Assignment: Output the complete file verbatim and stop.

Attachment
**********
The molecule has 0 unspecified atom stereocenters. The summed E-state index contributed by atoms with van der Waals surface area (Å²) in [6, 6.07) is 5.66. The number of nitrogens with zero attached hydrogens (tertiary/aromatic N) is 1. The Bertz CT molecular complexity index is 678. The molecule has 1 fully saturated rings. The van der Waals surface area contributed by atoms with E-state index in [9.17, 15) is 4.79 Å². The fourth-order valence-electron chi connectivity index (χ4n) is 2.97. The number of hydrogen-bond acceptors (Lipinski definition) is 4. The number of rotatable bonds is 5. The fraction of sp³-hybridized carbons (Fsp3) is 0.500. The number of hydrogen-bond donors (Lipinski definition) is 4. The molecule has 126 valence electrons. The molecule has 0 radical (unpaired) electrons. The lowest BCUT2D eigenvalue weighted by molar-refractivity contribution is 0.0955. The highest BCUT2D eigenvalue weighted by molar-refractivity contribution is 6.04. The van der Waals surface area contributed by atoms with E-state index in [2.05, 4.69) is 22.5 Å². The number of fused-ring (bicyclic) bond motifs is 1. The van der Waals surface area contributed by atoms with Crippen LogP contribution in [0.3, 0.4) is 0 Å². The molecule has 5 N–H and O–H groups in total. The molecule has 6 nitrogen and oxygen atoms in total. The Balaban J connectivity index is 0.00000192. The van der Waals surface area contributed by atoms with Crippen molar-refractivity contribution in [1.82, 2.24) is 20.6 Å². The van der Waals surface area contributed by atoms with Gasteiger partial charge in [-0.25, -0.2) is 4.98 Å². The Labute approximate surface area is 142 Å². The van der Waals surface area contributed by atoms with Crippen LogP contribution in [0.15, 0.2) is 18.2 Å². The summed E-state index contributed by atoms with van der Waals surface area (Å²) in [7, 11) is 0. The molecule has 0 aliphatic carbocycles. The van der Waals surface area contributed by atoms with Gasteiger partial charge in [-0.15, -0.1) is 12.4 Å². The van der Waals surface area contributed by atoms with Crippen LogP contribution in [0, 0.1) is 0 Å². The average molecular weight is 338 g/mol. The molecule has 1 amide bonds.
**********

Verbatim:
The molecule has 0 unspecified atom stereocenters. The summed E-state index contributed by atoms with van der Waals surface area (Å²) in [6, 6.07) is 5.66. The number of nitrogens with zero attached hydrogens (tertiary/aromatic N) is 1. The Bertz CT molecular complexity index is 678. The molecule has 1 fully saturated rings. The van der Waals surface area contributed by atoms with E-state index in [9.17, 15) is 4.79 Å². The fourth-order valence-electron chi connectivity index (χ4n) is 2.97. The number of hydrogen-bond acceptors (Lipinski definition) is 4. The number of rotatable bonds is 5. The fraction of sp³-hybridized carbons (Fsp3) is 0.500. The number of hydrogen-bond donors (Lipinski definition) is 4. The molecule has 126 valence electrons. The molecule has 0 radical (unpaired) electrons. The lowest BCUT2D eigenvalue weighted by molar-refractivity contribution is 0.0955. The highest BCUT2D eigenvalue weighted by molar-refractivity contribution is 6.04. The van der Waals surface area contributed by atoms with E-state index in [2.05, 4.69) is 22.5 Å². The number of fused-ring (bicyclic) bond motifs is 1. The van der Waals surface area contributed by atoms with Crippen LogP contribution in [0.3, 0.4) is 0 Å². The molecule has 5 N–H and O–H groups in total. The molecule has 6 nitrogen and oxygen atoms in total. The Balaban J connectivity index is 0.00000192. The van der Waals surface area contributed by atoms with Crippen molar-refractivity contribution in [1.82, 2.24) is 20.6 Å². The van der Waals surface area contributed by atoms with Gasteiger partial charge in [-0.25, -0.2) is 4.98 Å². The Labute approximate surface area is 142 Å². The van der Waals surface area contributed by atoms with Crippen LogP contribution in [0.15, 0.2) is 18.2 Å². The summed E-state index contributed by atoms with van der Waals surface area (Å²) in [7, 11) is 0. The molecule has 0 aliphatic carbocycles. The van der Waals surface area contributed by atoms with Gasteiger partial charge in [-0.15, -0.1) is 12.4 Å². The van der Waals surface area contributed by atoms with Crippen LogP contribution in [0, 0.1) is 0 Å². The average molecular weight is 338 g/mol. The molecule has 1 amide bonds.